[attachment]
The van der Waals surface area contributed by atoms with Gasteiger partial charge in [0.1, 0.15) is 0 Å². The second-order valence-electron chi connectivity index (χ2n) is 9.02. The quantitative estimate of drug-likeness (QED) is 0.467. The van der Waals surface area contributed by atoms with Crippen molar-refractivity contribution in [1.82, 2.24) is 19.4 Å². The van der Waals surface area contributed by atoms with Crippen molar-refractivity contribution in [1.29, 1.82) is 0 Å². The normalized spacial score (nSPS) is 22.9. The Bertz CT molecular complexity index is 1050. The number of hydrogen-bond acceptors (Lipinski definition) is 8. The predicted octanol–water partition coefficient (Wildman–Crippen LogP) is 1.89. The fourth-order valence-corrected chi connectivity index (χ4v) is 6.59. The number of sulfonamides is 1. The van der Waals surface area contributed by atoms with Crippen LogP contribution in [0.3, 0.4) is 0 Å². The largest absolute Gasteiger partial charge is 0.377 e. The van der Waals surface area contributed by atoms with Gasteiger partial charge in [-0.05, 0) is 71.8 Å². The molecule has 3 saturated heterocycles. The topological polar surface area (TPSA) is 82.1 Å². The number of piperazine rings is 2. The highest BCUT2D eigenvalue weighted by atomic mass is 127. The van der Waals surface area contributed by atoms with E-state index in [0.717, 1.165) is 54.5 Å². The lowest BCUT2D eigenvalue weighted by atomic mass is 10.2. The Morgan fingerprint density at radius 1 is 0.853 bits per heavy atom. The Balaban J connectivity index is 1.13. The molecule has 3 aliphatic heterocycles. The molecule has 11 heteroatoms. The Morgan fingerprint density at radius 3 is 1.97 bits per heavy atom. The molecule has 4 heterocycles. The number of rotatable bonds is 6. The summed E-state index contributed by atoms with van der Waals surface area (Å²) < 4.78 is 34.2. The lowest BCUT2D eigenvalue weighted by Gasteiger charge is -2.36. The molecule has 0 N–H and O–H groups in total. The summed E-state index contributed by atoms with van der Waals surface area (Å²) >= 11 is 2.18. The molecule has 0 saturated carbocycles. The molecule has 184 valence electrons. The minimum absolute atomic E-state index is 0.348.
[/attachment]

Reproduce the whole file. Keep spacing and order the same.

The van der Waals surface area contributed by atoms with Gasteiger partial charge in [0.1, 0.15) is 0 Å². The second-order valence-electron chi connectivity index (χ2n) is 9.02. The quantitative estimate of drug-likeness (QED) is 0.467. The van der Waals surface area contributed by atoms with Crippen molar-refractivity contribution in [1.82, 2.24) is 19.4 Å². The van der Waals surface area contributed by atoms with Crippen molar-refractivity contribution in [1.29, 1.82) is 0 Å². The normalized spacial score (nSPS) is 22.9. The Bertz CT molecular complexity index is 1050. The number of hydrogen-bond acceptors (Lipinski definition) is 8. The predicted octanol–water partition coefficient (Wildman–Crippen LogP) is 1.89. The fourth-order valence-corrected chi connectivity index (χ4v) is 6.59. The number of sulfonamides is 1. The van der Waals surface area contributed by atoms with Crippen LogP contribution in [0.3, 0.4) is 0 Å². The largest absolute Gasteiger partial charge is 0.377 e. The van der Waals surface area contributed by atoms with Gasteiger partial charge in [-0.05, 0) is 71.8 Å². The molecule has 3 saturated heterocycles. The topological polar surface area (TPSA) is 82.1 Å². The number of piperazine rings is 2. The highest BCUT2D eigenvalue weighted by atomic mass is 127. The van der Waals surface area contributed by atoms with E-state index in [0.717, 1.165) is 54.5 Å². The lowest BCUT2D eigenvalue weighted by atomic mass is 10.2. The Morgan fingerprint density at radius 1 is 0.853 bits per heavy atom. The Balaban J connectivity index is 1.13. The molecule has 3 aliphatic heterocycles. The molecule has 11 heteroatoms. The Morgan fingerprint density at radius 3 is 1.97 bits per heavy atom. The molecule has 4 heterocycles. The number of rotatable bonds is 6. The summed E-state index contributed by atoms with van der Waals surface area (Å²) < 4.78 is 34.2. The lowest BCUT2D eigenvalue weighted by Gasteiger charge is -2.36. The molecule has 0 N–H and O–H groups in total. The summed E-state index contributed by atoms with van der Waals surface area (Å²) >= 11 is 2.18. The molecule has 0 saturated carbocycles. The molecule has 184 valence electrons. The minimum absolute atomic E-state index is 0.348.